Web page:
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Old 06 August 2019, 04:37   #1
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Far from shore

Just wondering do any of you ever suffer from the fear of being so far from shore?
Albeit i'm a newbie and not scared of a long paddle or row certainly not afraid of the boats capability to handle the chop.

But has it happened to any of you that your engine just stopped and you could not restart?

Being a sib i'm sort of guessing no one carries a spare outboard, or is it just as i say break the oars out and get on with it.

Cause I have a thought here given the right wind direction which is a big maybe.
I have a sail that worked well on my kayak, and would certainly assist in my paddling back to shore.

Or is it the case i'm being daft and should not be venturing out that far from the shore.

Yesterday from Granton to Inchkeith was i think according to Google 3 miles.

Is this to far? i don't have ship to shore radio but did constantly check that i had phone signal.

Again sorry for most likely a daft questions but i have a thousand more, I am trying to control myself lol.
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Old 06 August 2019, 05:13   #2
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I think we are all a bit nervous the first couple of times in any boat
Id get a radio & SRC to be on the safe side .........
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Old 06 August 2019, 05:15   #3
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Being out in an empty sea, out of sight of land, is one of the great pleasures of boating imo.
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Old 06 August 2019, 05:48   #4
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I'm never nervous on the sea but always aware just how small a SIB is as you venture further out.

Phone is better than nothing but now portable VHFs are so good (as in good battery life, compact, waterproof and floating) and not that expensive I'd think of getting one and doing the course.

Popping a sail up on the SIB isn't something I plan to do but I do always take the wind direction into account planning passages or days out... to see if it will assist taking us back to a degree of safety if the outboard failed or if it would take us further into danger.

To cover the breaking down thing...

Most important ensure your engine is properly serviced... you have clean fuel with correct fuel mix... and enough fuel to use the rule of thirds (third out, third back, third reserve). Carry a basic outboard toolkit inc a plug spanner and a couple of spare plugs (particularly with a 2-stroke).

If that unrepairable breakdown happens as mentioned good to have phone and radio. Good to have anchor, chain and sufficient rope to at least hold your position while deciding what to do.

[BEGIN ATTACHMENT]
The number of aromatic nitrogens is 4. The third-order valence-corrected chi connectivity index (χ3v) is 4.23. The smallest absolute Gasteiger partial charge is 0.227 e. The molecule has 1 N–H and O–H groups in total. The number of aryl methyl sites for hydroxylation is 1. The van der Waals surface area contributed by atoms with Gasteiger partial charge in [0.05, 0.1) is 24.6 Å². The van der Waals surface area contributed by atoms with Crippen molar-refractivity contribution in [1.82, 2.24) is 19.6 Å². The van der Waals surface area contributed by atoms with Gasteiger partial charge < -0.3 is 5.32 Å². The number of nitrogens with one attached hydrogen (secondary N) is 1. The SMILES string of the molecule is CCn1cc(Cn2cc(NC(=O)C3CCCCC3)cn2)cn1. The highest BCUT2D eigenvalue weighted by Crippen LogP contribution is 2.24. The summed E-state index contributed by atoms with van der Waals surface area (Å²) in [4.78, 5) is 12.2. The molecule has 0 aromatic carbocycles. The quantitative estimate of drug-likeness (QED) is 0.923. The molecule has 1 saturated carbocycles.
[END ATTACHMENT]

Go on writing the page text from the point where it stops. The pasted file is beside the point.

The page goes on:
A SIB is not the best to row so consider the oars as a way of influencing the direction of travel to the least dangerous location rather than busting a gut trying to get to an unachievable location.
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Old 06 August 2019, 05:49   #5
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I would add re OB reliability. I've only had three years of 4-stroke experience with two brand new ones but before that 50yrs plus of being on the sea with 2-strokes.

I've had them smoke a bit, run a bit hot, misfire, cough, not sound right, stop because someone's standing on the fuel line, steering cables snap on remotes, break a whole blade off the prop.... but never once a total failure that needed rescue or oars.
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Old 06 August 2019, 05:57   #6
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Went across the Pacific earlier this year; that certainly honed the senses in terms of what if something goes wrong. Being able to get help in the event of a problem is the key; as per the above, get yourself a decent handheld VHF (and do the RYA VHF course so you know how to use it and you're legal) so that if you do get into trouble you can call the coastguard and they can come and rescue you. Don't rely on your phone!
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Old 06 August 2019, 05:59   #7
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I do carry the toolkit plenty of experience of the 2 stroke when we had the quad bikes and ventured off the beaten path, never had a complete failure they're. and i'm particular on the fuel/oil mix i don't guess i measure. I'll look up the radio aspect of things unless you can direct me to an appropriate post for a bit reading/learning.
Thanks again
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Old 06 August 2019, 06:03   #8
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https://www.rya.org.uk/courses-train...Pages/src.aspx

https://www.marinesuperstore.com/mar...held-vhf-radio
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Old 06 August 2019, 06:09   #9
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Thanks Tim,